New York City has been bombarded with fireworks in recent weeks, with more than 1,700 complaints filed with the NYPD since the start of the month.
Still, Brooklyn Borough President Eric Adams advised on Sunday that neighbors should not call the NYPD to complain about other shooting off pyrotechnics at night.
While telling reporters on Sunday that prevention programs such as LifeCamp could reduce the commonality of illegal fireworks, Adams stressed cops should not be responsible for the noise complaints after weeks of calls to reform policing as a result of the death of George Floyd.
“We want a good community response to dealing with a nuisance, this is a nonviolent act. Those three numbers that we dial, 911? Get over that, this is not the city that you said you wanted to live in, and now you have a role to ensure that it’s not done,” Adams said. “Either we’re going to stop heavy-handed policing and our communities are going to be engaged… We marched for two-plus weeks over ending over-aggressive police action, we’re not going backwards.”
Over 1,737 311 complaints of illegal fireworks were recorded in the first two weeks of June alone.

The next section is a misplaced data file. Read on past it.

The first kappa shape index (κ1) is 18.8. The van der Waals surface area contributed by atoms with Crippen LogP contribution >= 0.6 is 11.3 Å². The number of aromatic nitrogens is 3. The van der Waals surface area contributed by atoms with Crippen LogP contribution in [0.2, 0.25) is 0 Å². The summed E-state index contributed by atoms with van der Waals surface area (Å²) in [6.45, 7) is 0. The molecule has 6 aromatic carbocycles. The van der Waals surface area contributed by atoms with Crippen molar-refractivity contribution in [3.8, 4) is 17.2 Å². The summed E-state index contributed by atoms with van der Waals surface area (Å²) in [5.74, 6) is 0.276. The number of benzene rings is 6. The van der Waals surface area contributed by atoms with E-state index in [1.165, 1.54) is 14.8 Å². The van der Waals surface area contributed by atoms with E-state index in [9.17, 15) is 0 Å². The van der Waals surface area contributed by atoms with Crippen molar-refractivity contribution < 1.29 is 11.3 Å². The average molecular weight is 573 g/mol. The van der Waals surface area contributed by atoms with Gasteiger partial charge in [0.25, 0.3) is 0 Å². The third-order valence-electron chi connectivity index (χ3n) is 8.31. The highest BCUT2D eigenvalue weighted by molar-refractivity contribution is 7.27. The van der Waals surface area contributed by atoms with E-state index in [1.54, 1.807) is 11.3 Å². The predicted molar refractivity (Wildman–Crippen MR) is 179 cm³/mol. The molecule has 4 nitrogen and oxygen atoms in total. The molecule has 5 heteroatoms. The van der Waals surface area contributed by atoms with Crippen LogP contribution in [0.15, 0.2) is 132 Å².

But the fireworks that are commonly seen in recent weeks, according to Adams and Councilman Robert Cornegy, are professional grade. Adams says he witnessed a display that blinded him and shook his car recently.
“These are not the firecrackers I remember playing with as a child, this is one short of a grenade. We need to make sure these dangerous devices are off our streets,” Adams said, holding up a spent box with nine 12 silos within it.
On the side of the box were the words “TNT,” “Diversion” and “Finale power.”
But while Adams says calling the cops should be a no-go for neighbors, the NYPD must play a role stopping what he sees as a possible trafficking of fireworks that could be dangerous for novice pyros. For this he claims there could be a specific task force for hunting down stockpiles.
“The reality is, it’s not the same equipment. What I need NYPD to do is with their intelligence find out how these fireworks] are getting into our communities,” Cornegy said. “These are expensive pyrotechnics. This is not just a pack of M80s.”
Matthew Norwood of Bedford-Stuyvesant told amNewYork Metro that, in one instance that happened Saturday as the sun was going down, some amateur pyro-technicians pointed one firework similar to that used as an example by the borough president at his car while his grandchildren were on board.
“I had my grandkids with me. You see all this stuff?” Norwood said pointing at the remains of packaging on the corners of Gates Avenue and Marcus Garvey Boulevard. “They pointed it right at me and boom!”
According to Norwood, he called the police to help in the matter.